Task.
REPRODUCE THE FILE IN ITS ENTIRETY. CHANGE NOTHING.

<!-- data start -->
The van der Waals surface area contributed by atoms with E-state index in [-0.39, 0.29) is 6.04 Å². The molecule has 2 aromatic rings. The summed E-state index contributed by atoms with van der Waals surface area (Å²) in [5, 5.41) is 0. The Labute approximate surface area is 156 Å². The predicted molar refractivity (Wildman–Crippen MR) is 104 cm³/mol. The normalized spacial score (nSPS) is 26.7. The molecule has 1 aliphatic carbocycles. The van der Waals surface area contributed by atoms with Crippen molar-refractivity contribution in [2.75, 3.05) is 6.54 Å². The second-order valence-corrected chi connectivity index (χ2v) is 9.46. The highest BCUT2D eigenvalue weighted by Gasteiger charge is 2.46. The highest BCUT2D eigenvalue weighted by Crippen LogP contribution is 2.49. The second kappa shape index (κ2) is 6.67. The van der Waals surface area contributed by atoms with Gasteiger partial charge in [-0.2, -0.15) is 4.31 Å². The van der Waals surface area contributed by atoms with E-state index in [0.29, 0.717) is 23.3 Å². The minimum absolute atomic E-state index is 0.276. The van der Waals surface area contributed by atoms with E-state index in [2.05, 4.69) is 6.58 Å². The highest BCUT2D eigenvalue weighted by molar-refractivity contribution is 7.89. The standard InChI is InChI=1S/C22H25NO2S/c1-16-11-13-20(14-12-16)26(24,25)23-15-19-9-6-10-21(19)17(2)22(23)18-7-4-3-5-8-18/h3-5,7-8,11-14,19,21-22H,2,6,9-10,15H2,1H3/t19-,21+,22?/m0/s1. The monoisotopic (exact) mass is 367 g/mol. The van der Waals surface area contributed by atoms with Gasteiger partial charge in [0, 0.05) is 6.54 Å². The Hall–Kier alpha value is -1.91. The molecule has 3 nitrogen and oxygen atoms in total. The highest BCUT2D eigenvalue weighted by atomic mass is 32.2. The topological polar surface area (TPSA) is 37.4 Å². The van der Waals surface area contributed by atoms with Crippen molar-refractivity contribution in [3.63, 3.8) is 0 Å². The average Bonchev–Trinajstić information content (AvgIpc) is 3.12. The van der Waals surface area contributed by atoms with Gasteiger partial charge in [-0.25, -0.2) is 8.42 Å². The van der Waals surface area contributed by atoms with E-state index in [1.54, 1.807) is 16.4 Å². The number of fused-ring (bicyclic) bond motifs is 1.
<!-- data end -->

The van der Waals surface area contributed by atoms with E-state index in [-0.39, 0.29) is 6.04 Å². The molecule has 2 aromatic rings. The summed E-state index contributed by atoms with van der Waals surface area (Å²) in [5, 5.41) is 0. The Labute approximate surface area is 156 Å². The predicted molar refractivity (Wildman–Crippen MR) is 104 cm³/mol. The normalized spacial score (nSPS) is 26.7. The molecule has 1 aliphatic carbocycles. The van der Waals surface area contributed by atoms with Crippen molar-refractivity contribution in [2.75, 3.05) is 6.54 Å². The second-order valence-corrected chi connectivity index (χ2v) is 9.46. The highest BCUT2D eigenvalue weighted by Gasteiger charge is 2.46. The highest BCUT2D eigenvalue weighted by Crippen LogP contribution is 2.49. The second kappa shape index (κ2) is 6.67. The van der Waals surface area contributed by atoms with Gasteiger partial charge in [-0.2, -0.15) is 4.31 Å². The van der Waals surface area contributed by atoms with E-state index in [0.29, 0.717) is 23.3 Å². The minimum absolute atomic E-state index is 0.276. The van der Waals surface area contributed by atoms with E-state index in [2.05, 4.69) is 6.58 Å². The highest BCUT2D eigenvalue weighted by molar-refractivity contribution is 7.89. The standard InChI is InChI=1S/C22H25NO2S/c1-16-11-13-20(14-12-16)26(24,25)23-15-19-9-6-10-21(19)17(2)22(23)18-7-4-3-5-8-18/h3-5,7-8,11-14,19,21-22H,2,6,9-10,15H2,1H3/t19-,21+,22?/m0/s1. The monoisotopic (exact) mass is 367 g/mol. The van der Waals surface area contributed by atoms with Gasteiger partial charge in [0, 0.05) is 6.54 Å². The Hall–Kier alpha value is -1.91. The molecule has 3 nitrogen and oxygen atoms in total. The highest BCUT2D eigenvalue weighted by atomic mass is 32.2. The topological polar surface area (TPSA) is 37.4 Å². The van der Waals surface area contributed by atoms with Crippen molar-refractivity contribution in [3.63, 3.8) is 0 Å². The average Bonchev–Trinajstić information content (AvgIpc) is 3.12. The van der Waals surface area contributed by atoms with Gasteiger partial charge in [-0.25, -0.2) is 8.42 Å². The van der Waals surface area contributed by atoms with E-state index in [1.54, 1.807) is 16.4 Å². The number of fused-ring (bicyclic) bond motifs is 1.